MOTIVATION for READING: I purchased this book. The Bookies – my In-Real-Life book club – chose this for February discussion.
Who stands up for the dead?
Looks after their rights,
listens to their problems,
and waters their potted plants?
You’ll have to be on your guard!
WHAT it’s ABOUT: Two lonely people meet and despite their contrasts in lifestyle, they begin a relationship. Benny, age 37, is a farmer working so hard to keep his family business afloat after his parents deaths and Shrimp (real name Desirée) is a recently widowed librarian with a more modern style; they first meet in a cemetery, on the bench near the graves they visit. It is obvious from the start – just by looking at grave marker styles that these two will clash. But fall in love they do and it’s a fun ride.
It’s a story of give and take.
WHAT’s GOOD: I enjoyed the change of pace and style and humor from the recent books I’ve read – very refreshing and charming. I finished the book (and wrote this review) on the most fitting of days – Valentine’s Day! It’s a love story.
WHAT’s NOT so GOOD: This certainly is not the kind of book that demands attempts at analysis (Virginia Woolf?) but it was comforting from the first few pages to realize that Mazetti will keep the tension going, the humor sparkling, the love building. Because this is a translated book (and will assume translated well*), I did have to confront a few cultural references – and actually I’m very glad to do so and enjoy such pushes to learn about other places. I looked up the recipes and a bunch of stuff for this review: What is ‘ling’? (some kind of cod dish that is traditional Holiday fare.) Could I find the Swedish Princess Cookbook?! nope – sad; who is Niki de Saint Phalle? (she’s actually French) Can I locate a painting by Carl Larsson?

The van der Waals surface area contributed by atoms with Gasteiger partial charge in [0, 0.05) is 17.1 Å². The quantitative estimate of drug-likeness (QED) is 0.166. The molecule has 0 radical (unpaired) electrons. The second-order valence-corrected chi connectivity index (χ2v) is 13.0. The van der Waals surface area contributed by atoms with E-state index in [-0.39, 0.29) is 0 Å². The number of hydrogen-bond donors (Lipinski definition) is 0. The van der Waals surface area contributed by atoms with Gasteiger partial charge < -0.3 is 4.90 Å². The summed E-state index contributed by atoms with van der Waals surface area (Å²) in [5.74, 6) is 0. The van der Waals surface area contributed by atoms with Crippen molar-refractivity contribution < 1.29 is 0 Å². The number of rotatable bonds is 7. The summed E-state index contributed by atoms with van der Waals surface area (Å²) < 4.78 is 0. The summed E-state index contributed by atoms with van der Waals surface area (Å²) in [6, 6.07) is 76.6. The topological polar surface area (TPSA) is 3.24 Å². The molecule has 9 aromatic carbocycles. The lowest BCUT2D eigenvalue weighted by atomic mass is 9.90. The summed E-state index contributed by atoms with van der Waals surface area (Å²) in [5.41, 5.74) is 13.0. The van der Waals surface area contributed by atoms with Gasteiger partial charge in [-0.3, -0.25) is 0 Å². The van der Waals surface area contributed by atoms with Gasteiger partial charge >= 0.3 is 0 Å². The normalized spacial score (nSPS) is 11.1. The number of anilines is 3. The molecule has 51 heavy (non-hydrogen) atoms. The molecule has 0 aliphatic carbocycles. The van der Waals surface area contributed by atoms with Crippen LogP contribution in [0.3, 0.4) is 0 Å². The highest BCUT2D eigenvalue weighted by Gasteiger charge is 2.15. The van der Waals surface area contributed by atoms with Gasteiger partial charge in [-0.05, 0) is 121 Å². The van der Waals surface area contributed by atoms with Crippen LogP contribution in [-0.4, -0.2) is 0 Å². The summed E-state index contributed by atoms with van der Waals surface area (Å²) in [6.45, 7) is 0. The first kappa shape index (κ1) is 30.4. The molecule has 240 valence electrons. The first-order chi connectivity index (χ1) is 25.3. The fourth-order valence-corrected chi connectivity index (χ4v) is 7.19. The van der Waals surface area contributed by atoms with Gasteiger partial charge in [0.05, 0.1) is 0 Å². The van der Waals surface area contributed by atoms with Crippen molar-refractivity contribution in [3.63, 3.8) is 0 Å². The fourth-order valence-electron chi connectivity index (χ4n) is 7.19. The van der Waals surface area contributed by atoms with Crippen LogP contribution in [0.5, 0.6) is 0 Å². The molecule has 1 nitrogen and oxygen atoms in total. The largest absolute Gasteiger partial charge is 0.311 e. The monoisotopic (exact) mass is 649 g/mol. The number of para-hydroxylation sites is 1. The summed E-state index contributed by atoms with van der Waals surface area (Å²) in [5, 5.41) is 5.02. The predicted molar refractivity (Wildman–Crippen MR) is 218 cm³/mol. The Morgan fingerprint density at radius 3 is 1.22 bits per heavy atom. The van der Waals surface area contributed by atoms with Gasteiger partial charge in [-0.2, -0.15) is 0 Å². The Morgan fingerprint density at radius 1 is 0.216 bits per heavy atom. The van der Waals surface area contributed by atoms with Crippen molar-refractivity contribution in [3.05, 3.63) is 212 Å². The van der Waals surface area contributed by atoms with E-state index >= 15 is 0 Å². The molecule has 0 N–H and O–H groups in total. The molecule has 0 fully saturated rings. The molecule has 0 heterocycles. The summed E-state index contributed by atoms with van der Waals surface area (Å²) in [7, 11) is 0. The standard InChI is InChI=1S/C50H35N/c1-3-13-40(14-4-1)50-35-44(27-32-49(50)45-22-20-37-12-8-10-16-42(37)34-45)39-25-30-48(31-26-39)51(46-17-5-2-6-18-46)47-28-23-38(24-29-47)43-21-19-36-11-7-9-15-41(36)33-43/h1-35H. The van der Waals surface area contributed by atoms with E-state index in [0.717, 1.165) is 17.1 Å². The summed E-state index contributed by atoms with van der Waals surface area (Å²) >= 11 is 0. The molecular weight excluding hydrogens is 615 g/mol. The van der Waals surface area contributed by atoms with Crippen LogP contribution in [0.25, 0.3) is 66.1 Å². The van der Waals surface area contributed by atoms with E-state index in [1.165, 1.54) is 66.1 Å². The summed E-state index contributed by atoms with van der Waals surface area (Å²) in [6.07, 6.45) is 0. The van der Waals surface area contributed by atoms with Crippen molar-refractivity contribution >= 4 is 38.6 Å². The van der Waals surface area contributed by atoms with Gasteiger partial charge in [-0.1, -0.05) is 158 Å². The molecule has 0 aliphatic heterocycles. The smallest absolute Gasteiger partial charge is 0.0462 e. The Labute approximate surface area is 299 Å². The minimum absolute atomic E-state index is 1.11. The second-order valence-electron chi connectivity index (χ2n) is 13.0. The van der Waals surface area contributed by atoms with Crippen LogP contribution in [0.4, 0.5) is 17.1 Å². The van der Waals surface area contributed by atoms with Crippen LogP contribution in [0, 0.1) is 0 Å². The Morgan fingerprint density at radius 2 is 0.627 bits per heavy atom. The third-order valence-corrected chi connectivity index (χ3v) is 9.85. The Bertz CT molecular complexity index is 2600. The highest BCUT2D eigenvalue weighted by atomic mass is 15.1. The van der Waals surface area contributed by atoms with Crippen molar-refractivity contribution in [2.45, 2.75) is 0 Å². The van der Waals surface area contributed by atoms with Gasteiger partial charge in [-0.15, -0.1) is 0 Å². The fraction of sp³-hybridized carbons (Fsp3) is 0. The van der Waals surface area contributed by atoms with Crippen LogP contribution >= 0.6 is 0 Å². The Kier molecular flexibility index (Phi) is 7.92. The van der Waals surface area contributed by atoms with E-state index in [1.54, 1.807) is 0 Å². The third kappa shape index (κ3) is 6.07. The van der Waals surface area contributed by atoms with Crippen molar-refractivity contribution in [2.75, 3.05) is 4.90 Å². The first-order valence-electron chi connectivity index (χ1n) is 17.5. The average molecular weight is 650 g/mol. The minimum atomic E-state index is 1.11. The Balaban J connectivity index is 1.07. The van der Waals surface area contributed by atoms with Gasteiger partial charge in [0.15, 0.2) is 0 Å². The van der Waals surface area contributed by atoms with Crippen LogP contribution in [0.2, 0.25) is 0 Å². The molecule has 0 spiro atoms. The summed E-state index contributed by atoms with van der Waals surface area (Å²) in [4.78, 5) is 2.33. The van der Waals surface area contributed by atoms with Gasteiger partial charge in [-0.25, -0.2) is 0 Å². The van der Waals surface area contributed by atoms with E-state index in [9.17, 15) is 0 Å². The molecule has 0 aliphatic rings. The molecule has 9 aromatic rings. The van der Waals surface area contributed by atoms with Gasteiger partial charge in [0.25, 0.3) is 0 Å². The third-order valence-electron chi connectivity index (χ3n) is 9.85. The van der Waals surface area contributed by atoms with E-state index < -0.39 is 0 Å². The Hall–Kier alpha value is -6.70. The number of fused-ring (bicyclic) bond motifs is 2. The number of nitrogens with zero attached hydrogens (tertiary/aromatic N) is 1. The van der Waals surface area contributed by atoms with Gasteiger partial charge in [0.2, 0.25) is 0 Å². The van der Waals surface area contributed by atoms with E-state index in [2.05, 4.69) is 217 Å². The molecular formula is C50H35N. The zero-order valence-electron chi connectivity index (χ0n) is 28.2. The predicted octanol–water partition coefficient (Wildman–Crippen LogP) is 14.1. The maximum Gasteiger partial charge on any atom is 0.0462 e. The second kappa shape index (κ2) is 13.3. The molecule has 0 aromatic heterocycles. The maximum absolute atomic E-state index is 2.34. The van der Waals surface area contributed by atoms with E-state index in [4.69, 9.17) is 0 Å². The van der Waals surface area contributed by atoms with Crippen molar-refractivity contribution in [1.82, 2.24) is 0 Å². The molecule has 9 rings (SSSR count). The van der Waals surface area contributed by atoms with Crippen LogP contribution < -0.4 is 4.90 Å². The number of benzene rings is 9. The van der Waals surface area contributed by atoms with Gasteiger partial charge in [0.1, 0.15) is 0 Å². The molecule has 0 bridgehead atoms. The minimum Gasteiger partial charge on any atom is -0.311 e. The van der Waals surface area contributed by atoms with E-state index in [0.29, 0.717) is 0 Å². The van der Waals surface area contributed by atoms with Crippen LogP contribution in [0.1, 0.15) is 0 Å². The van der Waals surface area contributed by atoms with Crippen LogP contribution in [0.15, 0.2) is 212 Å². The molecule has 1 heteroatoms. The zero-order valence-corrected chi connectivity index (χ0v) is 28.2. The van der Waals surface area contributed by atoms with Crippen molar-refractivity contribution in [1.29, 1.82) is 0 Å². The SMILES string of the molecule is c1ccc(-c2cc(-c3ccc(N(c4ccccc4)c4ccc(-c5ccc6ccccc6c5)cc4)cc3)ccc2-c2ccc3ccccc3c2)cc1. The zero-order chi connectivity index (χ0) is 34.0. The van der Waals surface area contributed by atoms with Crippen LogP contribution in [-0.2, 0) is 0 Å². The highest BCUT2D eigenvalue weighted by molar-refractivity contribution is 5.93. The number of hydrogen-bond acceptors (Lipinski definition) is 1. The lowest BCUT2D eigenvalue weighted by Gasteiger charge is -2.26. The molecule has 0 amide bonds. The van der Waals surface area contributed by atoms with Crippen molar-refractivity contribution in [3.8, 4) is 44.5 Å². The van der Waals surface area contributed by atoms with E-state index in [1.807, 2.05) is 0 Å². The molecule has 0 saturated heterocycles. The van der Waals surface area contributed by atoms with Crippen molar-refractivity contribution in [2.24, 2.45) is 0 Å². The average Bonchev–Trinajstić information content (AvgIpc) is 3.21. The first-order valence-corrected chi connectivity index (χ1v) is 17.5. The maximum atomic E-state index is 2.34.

What about poetry by Gunnar Ekelöf? What blurbs I did find say he is Sweden’s first surrealist poet. The little bit from the book, p. 142:
“The natural world replete with love and death around me…”
When I was struck by the universal theme of Give & Take, I was enthusiastically grabbed by the idea and could see it in all the relationships in the book. I felt so proud of myself and was too quick to imagine myself dazzling my Bookie friends with my insight. HA! Even Mazetti states this in the words of the nutty coworker, page 102:
She had no friends. “I’ve never been interested in making any,” she said matter-of-factly. “It only leads to all that tiresome give and take. You never have any freedom.”
Oh, I am having too much fun** with this… I made a poem from the mood suggesting qualities from just one paragraph – does it work? or was it heavy-handed? [From page 100.]
Hat pulled down / hands thrust deep
Climbed cautiously, came trudgingly, jumped nervously;
Put down / stood there. Tense.
And what happened to the cemetery beginning? do we go back to it!? Yes, but that would introduce a spoiler… But that warning at the beginning should have been a better warning to me.
[Honest Revelation… I wrote most of this post before I was done with the book and it didn’t end like I expected it to. I was afraid I would have to totally rewrite this! but revisiting it 24 hours after the ‘scene of the crime’, I am glad to admit that it’s OK, this post is fine. But boy-oh-boy, was I thrown for a loop! Now that I’ve had time to think it through, it’s just fine…]
I really enjoyed writing this post. I am looking forward to discussing this with the gals. One more question or observation: Despite thinking at one point that once again, the heroine has the brilliant but a bit messed-up sidekick buddy (Märta was cool), I doubt anyone would attempt to make a movie of this only because ‘they’ would cast actors TOO PRETTY and it would just miss on that account alone. I just know they would mess it up. Could I be wrong? tell me if I’m right… Surely this international bestseller would fall flat on the big screen, do you agree?
* Except that Shrimp takes Benny’s truck back into town but they keep calling it a car thereafter. I’m from the midwest – you do NOT confuse a truck with a car. Ever.
** I should have known better.